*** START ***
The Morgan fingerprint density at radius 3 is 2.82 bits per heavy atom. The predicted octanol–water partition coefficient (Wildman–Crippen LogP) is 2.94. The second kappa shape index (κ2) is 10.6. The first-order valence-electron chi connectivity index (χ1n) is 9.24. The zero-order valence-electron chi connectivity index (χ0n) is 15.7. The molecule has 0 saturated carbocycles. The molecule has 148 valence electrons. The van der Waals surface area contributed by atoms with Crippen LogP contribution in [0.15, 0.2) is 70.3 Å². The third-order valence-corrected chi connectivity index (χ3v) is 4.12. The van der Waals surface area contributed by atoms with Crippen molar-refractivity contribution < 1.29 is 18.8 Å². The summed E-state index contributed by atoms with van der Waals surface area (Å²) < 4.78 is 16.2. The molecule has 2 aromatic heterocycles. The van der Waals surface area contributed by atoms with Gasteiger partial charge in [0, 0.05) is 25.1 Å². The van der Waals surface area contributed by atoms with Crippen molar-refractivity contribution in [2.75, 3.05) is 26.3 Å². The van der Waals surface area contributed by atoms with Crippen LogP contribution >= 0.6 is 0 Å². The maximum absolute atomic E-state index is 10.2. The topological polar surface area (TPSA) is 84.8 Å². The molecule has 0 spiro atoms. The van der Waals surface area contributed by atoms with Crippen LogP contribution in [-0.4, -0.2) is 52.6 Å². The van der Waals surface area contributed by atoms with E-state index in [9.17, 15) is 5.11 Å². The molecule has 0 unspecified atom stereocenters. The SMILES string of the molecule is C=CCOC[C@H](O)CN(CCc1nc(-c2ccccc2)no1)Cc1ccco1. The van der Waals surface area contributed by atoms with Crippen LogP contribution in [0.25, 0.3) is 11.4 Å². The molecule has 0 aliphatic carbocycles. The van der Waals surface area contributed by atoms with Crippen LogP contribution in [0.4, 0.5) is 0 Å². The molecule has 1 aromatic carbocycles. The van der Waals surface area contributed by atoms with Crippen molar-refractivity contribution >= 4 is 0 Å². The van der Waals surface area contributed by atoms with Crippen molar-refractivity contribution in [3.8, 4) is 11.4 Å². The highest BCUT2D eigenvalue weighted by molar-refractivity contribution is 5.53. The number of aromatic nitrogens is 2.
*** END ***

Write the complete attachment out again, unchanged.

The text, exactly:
The Morgan fingerprint density at radius 3 is 2.82 bits per heavy atom. The predicted octanol–water partition coefficient (Wildman–Crippen LogP) is 2.94. The second kappa shape index (κ2) is 10.6. The first-order valence-electron chi connectivity index (χ1n) is 9.24. The zero-order valence-electron chi connectivity index (χ0n) is 15.7. The molecule has 0 saturated carbocycles. The molecule has 148 valence electrons. The van der Waals surface area contributed by atoms with Crippen LogP contribution in [0.15, 0.2) is 70.3 Å². The third-order valence-corrected chi connectivity index (χ3v) is 4.12. The van der Waals surface area contributed by atoms with Crippen molar-refractivity contribution < 1.29 is 18.8 Å². The summed E-state index contributed by atoms with van der Waals surface area (Å²) < 4.78 is 16.2. The molecule has 2 aromatic heterocycles. The van der Waals surface area contributed by atoms with Gasteiger partial charge in [0, 0.05) is 25.1 Å². The van der Waals surface area contributed by atoms with Crippen molar-refractivity contribution in [2.75, 3.05) is 26.3 Å². The van der Waals surface area contributed by atoms with Crippen LogP contribution >= 0.6 is 0 Å². The maximum absolute atomic E-state index is 10.2. The topological polar surface area (TPSA) is 84.8 Å². The molecule has 0 spiro atoms. The van der Waals surface area contributed by atoms with Crippen LogP contribution in [-0.4, -0.2) is 52.6 Å². The van der Waals surface area contributed by atoms with E-state index in [9.17, 15) is 5.11 Å². The molecule has 0 unspecified atom stereocenters. The SMILES string of the molecule is C=CCOC[C@H](O)CN(CCc1nc(-c2ccccc2)no1)Cc1ccco1. The van der Waals surface area contributed by atoms with Crippen LogP contribution in [0.25, 0.3) is 11.4 Å². The molecule has 0 aliphatic carbocycles. The van der Waals surface area contributed by atoms with Crippen LogP contribution in [0.4, 0.5) is 0 Å². The molecule has 1 aromatic carbocycles. The van der Waals surface area contributed by atoms with Crippen molar-refractivity contribution >= 4 is 0 Å². The van der Waals surface area contributed by atoms with Crippen molar-refractivity contribution in [3.8, 4) is 11.4 Å². The highest BCUT2D eigenvalue weighted by molar-refractivity contribution is 5.53. The number of aromatic nitrogens is 2.